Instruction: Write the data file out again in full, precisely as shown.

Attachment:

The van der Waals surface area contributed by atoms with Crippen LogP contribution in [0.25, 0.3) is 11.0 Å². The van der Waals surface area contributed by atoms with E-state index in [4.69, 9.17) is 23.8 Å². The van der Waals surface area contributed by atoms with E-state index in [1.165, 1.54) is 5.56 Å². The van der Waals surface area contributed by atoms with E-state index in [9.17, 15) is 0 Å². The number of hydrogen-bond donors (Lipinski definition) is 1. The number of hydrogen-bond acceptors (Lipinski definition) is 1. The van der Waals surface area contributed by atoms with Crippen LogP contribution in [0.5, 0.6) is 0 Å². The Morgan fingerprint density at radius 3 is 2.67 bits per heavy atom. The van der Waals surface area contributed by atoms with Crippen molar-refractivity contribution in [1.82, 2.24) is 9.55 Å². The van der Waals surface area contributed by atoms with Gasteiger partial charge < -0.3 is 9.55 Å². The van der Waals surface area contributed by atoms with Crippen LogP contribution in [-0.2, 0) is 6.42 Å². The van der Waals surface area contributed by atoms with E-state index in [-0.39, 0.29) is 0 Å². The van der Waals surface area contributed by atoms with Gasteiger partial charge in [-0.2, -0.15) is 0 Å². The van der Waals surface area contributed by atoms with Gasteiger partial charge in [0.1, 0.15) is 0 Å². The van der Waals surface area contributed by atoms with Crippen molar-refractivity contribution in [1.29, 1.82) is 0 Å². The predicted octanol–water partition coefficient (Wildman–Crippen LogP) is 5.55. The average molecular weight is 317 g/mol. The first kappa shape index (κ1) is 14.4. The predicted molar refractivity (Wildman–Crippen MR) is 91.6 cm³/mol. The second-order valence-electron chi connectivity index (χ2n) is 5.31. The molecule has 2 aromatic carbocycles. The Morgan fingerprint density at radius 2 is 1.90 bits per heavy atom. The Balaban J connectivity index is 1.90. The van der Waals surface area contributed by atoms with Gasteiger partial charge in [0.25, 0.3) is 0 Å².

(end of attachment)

The van der Waals surface area contributed by atoms with Crippen LogP contribution in [0.25, 0.3) is 11.0 Å². The van der Waals surface area contributed by atoms with E-state index in [4.69, 9.17) is 23.8 Å². The van der Waals surface area contributed by atoms with E-state index in [1.165, 1.54) is 5.56 Å². The van der Waals surface area contributed by atoms with E-state index in [9.17, 15) is 0 Å². The number of hydrogen-bond donors (Lipinski definition) is 1. The number of hydrogen-bond acceptors (Lipinski definition) is 1. The van der Waals surface area contributed by atoms with Crippen LogP contribution in [0.5, 0.6) is 0 Å². The Morgan fingerprint density at radius 3 is 2.67 bits per heavy atom. The van der Waals surface area contributed by atoms with Crippen molar-refractivity contribution in [1.82, 2.24) is 9.55 Å². The van der Waals surface area contributed by atoms with Gasteiger partial charge < -0.3 is 9.55 Å². The van der Waals surface area contributed by atoms with Crippen LogP contribution in [-0.2, 0) is 6.42 Å². The van der Waals surface area contributed by atoms with E-state index in [-0.39, 0.29) is 0 Å². The van der Waals surface area contributed by atoms with Gasteiger partial charge in [-0.2, -0.15) is 0 Å². The van der Waals surface area contributed by atoms with Gasteiger partial charge in [0.1, 0.15) is 0 Å². The van der Waals surface area contributed by atoms with Crippen molar-refractivity contribution in [1.29, 1.82) is 0 Å². The predicted octanol–water partition coefficient (Wildman–Crippen LogP) is 5.55. The average molecular weight is 317 g/mol. The first kappa shape index (κ1) is 14.4. The predicted molar refractivity (Wildman–Crippen MR) is 91.6 cm³/mol. The second-order valence-electron chi connectivity index (χ2n) is 5.31. The molecule has 2 aromatic carbocycles. The Morgan fingerprint density at radius 2 is 1.90 bits per heavy atom. The Balaban J connectivity index is 1.90. The van der Waals surface area contributed by atoms with Gasteiger partial charge in [0.25, 0.3) is 0 Å².